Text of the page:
The four Special Operations personnel were the remnants of a 16-person team originally sent to help set up the embassy after the fall of Libyan leader Moammar Gaddafi. They had been told to remain in Tripoli for training purposes, and they were transferred from embassy command back to the military. While helping with the embassy evacuation, the lieutenant colonel in charge of the Special Operations group decided that his team should be aboard a Libyan aircraft the embassy had chartered to fly to Benghazi.
When he was ordered by the Africa Command not to go, Hicks said, the officer angrily told Hicks that "I've never been so embarrassed in my life that a State Department officer has bigger balls than someone in the military."
At the Pentagon today, spokesman George Little said that when Special Operations Command-Africa received the call from the lieutenant colonel, the Benghazi mission had shifted to evacuation mode rather than protection, and the lieutenant colonel was told "to continue providing support to the embassy in Tripoli."
"We continue to believe there was nothing this team could have done to assist during the second attack in Benghazi," Little said.
Witness Gregory Hicks said he received an unexpected demotion following the controversy in Libya.
He said he intended to return to Libya, but that he wouldn't have felt comfortable going back to his job given the amount of criticism he had received.
He said he and others were told by Ambassador Laurence Pope — who took over as ambassador after the attack — that he could accept a curtailment but that "people could expect they would get a good level of assignment." Instead, he said, he received a significant demotion.
"It's a demotion," Hicks said. "'Foreign affairs officer' is a designation that is given to our civil service colleagues who — frankly, who are desk officers," Hicks said. "So I’ve been effectively demoted from deputy chief of mission to desk officer.”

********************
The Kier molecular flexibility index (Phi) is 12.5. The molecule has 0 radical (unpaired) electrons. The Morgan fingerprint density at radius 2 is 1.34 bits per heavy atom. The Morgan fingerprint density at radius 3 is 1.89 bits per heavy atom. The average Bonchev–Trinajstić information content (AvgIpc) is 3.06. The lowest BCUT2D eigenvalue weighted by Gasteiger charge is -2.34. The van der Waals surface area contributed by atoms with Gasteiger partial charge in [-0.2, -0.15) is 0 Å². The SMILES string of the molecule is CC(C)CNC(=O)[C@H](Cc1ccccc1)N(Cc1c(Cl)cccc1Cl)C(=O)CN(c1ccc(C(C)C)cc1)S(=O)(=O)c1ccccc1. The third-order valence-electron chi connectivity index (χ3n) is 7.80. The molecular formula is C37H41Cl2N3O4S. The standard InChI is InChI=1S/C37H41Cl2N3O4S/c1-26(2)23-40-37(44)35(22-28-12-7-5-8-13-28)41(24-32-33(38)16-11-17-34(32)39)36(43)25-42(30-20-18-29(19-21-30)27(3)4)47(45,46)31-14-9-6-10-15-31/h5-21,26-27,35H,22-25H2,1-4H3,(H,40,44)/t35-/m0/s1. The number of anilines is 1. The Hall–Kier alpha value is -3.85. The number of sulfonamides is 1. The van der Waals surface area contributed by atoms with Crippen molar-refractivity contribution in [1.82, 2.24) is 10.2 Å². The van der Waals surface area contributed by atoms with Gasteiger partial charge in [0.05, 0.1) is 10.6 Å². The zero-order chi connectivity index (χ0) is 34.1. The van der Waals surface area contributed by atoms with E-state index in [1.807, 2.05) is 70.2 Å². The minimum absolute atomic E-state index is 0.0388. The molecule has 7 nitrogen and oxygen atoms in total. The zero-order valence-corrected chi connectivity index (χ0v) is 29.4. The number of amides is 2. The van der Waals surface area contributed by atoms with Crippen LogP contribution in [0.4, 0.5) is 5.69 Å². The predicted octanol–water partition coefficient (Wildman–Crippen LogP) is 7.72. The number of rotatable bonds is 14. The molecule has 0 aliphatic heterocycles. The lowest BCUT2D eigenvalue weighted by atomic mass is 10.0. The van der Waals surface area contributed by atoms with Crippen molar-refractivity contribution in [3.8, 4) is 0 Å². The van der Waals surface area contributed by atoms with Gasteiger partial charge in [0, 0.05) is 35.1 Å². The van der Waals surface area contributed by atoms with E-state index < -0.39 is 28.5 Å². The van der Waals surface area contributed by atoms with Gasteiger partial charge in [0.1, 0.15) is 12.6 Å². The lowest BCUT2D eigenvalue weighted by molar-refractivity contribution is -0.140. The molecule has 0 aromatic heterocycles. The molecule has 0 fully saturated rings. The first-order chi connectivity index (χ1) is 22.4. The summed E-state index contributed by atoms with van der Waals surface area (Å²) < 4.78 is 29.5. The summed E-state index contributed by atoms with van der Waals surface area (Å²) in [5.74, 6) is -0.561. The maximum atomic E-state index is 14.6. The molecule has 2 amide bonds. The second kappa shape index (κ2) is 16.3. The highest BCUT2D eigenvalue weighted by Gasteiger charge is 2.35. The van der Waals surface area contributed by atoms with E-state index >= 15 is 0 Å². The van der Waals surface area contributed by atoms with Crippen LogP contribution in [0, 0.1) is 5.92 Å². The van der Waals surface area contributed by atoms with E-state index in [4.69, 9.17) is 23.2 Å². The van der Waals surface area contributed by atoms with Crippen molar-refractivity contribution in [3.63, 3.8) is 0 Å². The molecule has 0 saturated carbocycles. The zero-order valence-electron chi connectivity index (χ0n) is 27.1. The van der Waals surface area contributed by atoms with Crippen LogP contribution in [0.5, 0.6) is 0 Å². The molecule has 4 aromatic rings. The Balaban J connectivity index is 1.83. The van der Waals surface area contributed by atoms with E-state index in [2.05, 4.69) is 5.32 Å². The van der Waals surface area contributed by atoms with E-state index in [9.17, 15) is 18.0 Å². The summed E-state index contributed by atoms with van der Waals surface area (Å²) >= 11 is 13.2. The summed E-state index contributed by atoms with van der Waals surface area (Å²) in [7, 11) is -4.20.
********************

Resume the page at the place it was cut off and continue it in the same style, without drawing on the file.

In the GOP's most successful effort of the day to tie Hillary Clinton to the controversy, witness Gregory Hicks said he got an angry phone call from a top Clinton aide after a State Department lawyer was excluded from a briefing with a member of Congress.
Gregory Hicks said that he got a rare phone call from Cheryl Mills, a longtime Clinton lawyer who served as Hillary Clinton's top counsel and chief of staff at the State Department, who was angry about the lawyer not being allowed to participate in a briefing with Rep. Jason Chaffetz (R-Utah).
Hicks said he was told the lawyer didn't have the proper security clearance.
Hicks also said the State Department told him not to submit to a solo interview with the congressional delegation — the first time he had ever received such a command.
He also said he spoke with Clinton in the early morning hours after the attack.
Here's the exchange on the phone call with Mills:
Rep. Jim Jordan (R-Ohio): "(Mills) is as close as you can get to Secretary Clinton, is that accurate?"
Hicks: "Yes, sir."
Jordan: "And tell me about that phone call you had with Cheryl Mills."
Hicks: "A phone call from that senior a person is, generally speaking, not considered to be good news."
Jordan: "And what did she have to say to you?"
Hicks: "She demanded a report on the visit ... "
Jordan: "Was she upset by the fact that this lawyer was ... "
Hicks: "She was upset."
Jordan: "... this babysitter, this spy, whatever you want to call him, was not allowed to be in that — first time that's ever happened, in all the congressional delegations you've ever entertained — was not allowed to be in that classified briefing? Was she upset about that fact?"
Hicks: "She was very upset."
Jordan: "So this goes right to the person next to Secretary Clinton. Is that accurate?"
Hicks: "Yes, sir."
Here's more on Mills's long and close relationship with Clinton, from The Post's Karen Tumulty.
Despite the GOP's clear designs on getting to the bottom of Hillary Clinton's role in the response to Benghazi, her name has rarely been spoken through the first three hours of the hearing.